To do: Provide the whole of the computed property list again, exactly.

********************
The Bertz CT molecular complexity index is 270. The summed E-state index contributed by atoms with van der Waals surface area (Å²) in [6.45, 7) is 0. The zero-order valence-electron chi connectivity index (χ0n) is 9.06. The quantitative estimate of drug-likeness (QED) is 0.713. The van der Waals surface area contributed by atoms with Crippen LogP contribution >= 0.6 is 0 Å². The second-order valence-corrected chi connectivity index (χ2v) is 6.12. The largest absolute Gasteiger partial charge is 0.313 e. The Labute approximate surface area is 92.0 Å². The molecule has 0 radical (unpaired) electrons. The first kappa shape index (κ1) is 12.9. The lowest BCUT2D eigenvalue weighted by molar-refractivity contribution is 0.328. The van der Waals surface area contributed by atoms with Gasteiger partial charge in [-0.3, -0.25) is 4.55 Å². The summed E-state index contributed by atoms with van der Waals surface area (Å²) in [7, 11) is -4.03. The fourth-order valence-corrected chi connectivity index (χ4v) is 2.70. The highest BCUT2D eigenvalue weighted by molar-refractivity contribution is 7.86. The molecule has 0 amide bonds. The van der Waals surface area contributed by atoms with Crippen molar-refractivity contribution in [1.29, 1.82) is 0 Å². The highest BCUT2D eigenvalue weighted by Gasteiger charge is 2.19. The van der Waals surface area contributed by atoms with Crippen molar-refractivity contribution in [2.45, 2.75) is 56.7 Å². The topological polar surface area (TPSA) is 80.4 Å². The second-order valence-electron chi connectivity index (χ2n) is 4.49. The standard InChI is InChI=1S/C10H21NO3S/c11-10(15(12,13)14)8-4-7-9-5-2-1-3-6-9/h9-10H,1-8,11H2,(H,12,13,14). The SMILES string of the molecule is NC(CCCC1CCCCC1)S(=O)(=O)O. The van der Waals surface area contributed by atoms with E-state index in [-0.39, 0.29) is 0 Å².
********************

The Bertz CT molecular complexity index is 270. The summed E-state index contributed by atoms with van der Waals surface area (Å²) in [6.45, 7) is 0. The zero-order valence-electron chi connectivity index (χ0n) is 9.06. The quantitative estimate of drug-likeness (QED) is 0.713. The van der Waals surface area contributed by atoms with Crippen LogP contribution >= 0.6 is 0 Å². The second-order valence-corrected chi connectivity index (χ2v) is 6.12. The largest absolute Gasteiger partial charge is 0.313 e. The Labute approximate surface area is 92.0 Å². The molecule has 0 radical (unpaired) electrons. The first kappa shape index (κ1) is 12.9. The lowest BCUT2D eigenvalue weighted by molar-refractivity contribution is 0.328. The van der Waals surface area contributed by atoms with Gasteiger partial charge in [-0.3, -0.25) is 4.55 Å². The summed E-state index contributed by atoms with van der Waals surface area (Å²) in [7, 11) is -4.03. The fourth-order valence-corrected chi connectivity index (χ4v) is 2.70. The highest BCUT2D eigenvalue weighted by molar-refractivity contribution is 7.86. The molecule has 0 amide bonds. The van der Waals surface area contributed by atoms with Crippen molar-refractivity contribution in [1.29, 1.82) is 0 Å². The highest BCUT2D eigenvalue weighted by Gasteiger charge is 2.19. The van der Waals surface area contributed by atoms with Crippen molar-refractivity contribution in [2.45, 2.75) is 56.7 Å². The topological polar surface area (TPSA) is 80.4 Å². The second-order valence-electron chi connectivity index (χ2n) is 4.49. The standard InChI is InChI=1S/C10H21NO3S/c11-10(15(12,13)14)8-4-7-9-5-2-1-3-6-9/h9-10H,1-8,11H2,(H,12,13,14). The SMILES string of the molecule is NC(CCCC1CCCCC1)S(=O)(=O)O. The van der Waals surface area contributed by atoms with E-state index in [-0.39, 0.29) is 0 Å².